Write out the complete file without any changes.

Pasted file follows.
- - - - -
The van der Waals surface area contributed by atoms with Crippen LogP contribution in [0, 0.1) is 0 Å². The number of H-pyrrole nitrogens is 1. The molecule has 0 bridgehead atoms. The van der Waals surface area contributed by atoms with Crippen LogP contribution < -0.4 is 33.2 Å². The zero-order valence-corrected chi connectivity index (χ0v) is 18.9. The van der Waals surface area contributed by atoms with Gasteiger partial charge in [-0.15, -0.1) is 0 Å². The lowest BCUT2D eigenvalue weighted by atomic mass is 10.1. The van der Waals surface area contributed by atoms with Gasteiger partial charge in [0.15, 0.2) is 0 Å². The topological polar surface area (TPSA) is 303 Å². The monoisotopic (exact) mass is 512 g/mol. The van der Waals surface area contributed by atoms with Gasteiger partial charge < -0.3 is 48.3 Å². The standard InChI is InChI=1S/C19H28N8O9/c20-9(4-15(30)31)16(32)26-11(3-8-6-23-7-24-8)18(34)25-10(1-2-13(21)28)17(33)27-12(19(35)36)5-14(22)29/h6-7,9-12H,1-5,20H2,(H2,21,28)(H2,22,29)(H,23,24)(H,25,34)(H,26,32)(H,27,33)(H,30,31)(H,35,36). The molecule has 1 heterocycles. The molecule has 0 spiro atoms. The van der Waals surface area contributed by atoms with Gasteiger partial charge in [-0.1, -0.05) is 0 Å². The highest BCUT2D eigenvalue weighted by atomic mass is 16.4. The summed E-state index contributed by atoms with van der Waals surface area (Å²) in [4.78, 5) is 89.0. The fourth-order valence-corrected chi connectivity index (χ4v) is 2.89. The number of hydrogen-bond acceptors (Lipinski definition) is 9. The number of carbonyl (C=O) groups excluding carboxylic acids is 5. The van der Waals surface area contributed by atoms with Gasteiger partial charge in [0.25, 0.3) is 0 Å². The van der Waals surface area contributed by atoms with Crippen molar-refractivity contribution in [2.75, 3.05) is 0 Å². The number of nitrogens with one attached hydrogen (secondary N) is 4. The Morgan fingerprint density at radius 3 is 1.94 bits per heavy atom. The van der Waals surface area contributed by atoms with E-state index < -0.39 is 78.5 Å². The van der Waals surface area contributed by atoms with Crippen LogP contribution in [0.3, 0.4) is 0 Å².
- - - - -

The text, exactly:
The van der Waals surface area contributed by atoms with Crippen LogP contribution in [0, 0.1) is 0 Å². The number of H-pyrrole nitrogens is 1. The molecule has 0 bridgehead atoms. The van der Waals surface area contributed by atoms with Crippen LogP contribution < -0.4 is 33.2 Å². The zero-order valence-corrected chi connectivity index (χ0v) is 18.9. The van der Waals surface area contributed by atoms with Gasteiger partial charge in [-0.15, -0.1) is 0 Å². The lowest BCUT2D eigenvalue weighted by atomic mass is 10.1. The van der Waals surface area contributed by atoms with Gasteiger partial charge in [0.15, 0.2) is 0 Å². The topological polar surface area (TPSA) is 303 Å². The monoisotopic (exact) mass is 512 g/mol. The van der Waals surface area contributed by atoms with Gasteiger partial charge < -0.3 is 48.3 Å². The standard InChI is InChI=1S/C19H28N8O9/c20-9(4-15(30)31)16(32)26-11(3-8-6-23-7-24-8)18(34)25-10(1-2-13(21)28)17(33)27-12(19(35)36)5-14(22)29/h6-7,9-12H,1-5,20H2,(H2,21,28)(H2,22,29)(H,23,24)(H,25,34)(H,26,32)(H,27,33)(H,30,31)(H,35,36). The molecule has 1 heterocycles. The molecule has 0 spiro atoms. The van der Waals surface area contributed by atoms with Gasteiger partial charge in [-0.1, -0.05) is 0 Å². The highest BCUT2D eigenvalue weighted by atomic mass is 16.4. The summed E-state index contributed by atoms with van der Waals surface area (Å²) in [4.78, 5) is 89.0. The fourth-order valence-corrected chi connectivity index (χ4v) is 2.89. The number of hydrogen-bond acceptors (Lipinski definition) is 9. The number of carbonyl (C=O) groups excluding carboxylic acids is 5. The van der Waals surface area contributed by atoms with Gasteiger partial charge in [0.25, 0.3) is 0 Å². The van der Waals surface area contributed by atoms with Crippen molar-refractivity contribution in [2.75, 3.05) is 0 Å². The number of nitrogens with one attached hydrogen (secondary N) is 4. The Morgan fingerprint density at radius 3 is 1.94 bits per heavy atom. The van der Waals surface area contributed by atoms with E-state index < -0.39 is 78.5 Å². The van der Waals surface area contributed by atoms with Crippen LogP contribution in [0.3, 0.4) is 0 Å².